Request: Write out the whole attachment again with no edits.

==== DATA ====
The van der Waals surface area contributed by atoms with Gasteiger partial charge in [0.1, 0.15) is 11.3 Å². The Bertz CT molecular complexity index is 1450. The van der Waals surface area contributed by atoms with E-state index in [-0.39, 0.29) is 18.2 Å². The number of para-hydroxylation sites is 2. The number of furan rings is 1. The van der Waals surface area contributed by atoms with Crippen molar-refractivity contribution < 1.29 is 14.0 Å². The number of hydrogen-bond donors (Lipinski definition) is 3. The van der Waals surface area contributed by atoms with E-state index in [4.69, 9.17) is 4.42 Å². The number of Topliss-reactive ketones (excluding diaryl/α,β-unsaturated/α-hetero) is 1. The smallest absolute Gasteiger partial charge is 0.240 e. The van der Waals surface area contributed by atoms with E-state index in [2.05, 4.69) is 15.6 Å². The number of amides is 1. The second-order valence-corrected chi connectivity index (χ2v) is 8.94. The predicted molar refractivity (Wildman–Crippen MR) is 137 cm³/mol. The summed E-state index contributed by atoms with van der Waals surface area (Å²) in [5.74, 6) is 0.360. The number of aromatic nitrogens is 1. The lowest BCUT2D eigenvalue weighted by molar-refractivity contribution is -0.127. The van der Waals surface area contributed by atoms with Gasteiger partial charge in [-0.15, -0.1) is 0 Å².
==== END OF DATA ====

The van der Waals surface area contributed by atoms with Gasteiger partial charge in [0.1, 0.15) is 11.3 Å². The Bertz CT molecular complexity index is 1450. The van der Waals surface area contributed by atoms with E-state index in [-0.39, 0.29) is 18.2 Å². The number of para-hydroxylation sites is 2. The number of furan rings is 1. The van der Waals surface area contributed by atoms with Crippen molar-refractivity contribution < 1.29 is 14.0 Å². The number of hydrogen-bond donors (Lipinski definition) is 3. The van der Waals surface area contributed by atoms with E-state index in [4.69, 9.17) is 4.42 Å². The number of Topliss-reactive ketones (excluding diaryl/α,β-unsaturated/α-hetero) is 1. The smallest absolute Gasteiger partial charge is 0.240 e. The van der Waals surface area contributed by atoms with E-state index in [2.05, 4.69) is 15.6 Å². The number of amides is 1. The second-order valence-corrected chi connectivity index (χ2v) is 8.94. The predicted molar refractivity (Wildman–Crippen MR) is 137 cm³/mol. The summed E-state index contributed by atoms with van der Waals surface area (Å²) in [5.74, 6) is 0.360. The number of aromatic nitrogens is 1. The lowest BCUT2D eigenvalue weighted by molar-refractivity contribution is -0.127. The van der Waals surface area contributed by atoms with Gasteiger partial charge in [-0.15, -0.1) is 0 Å².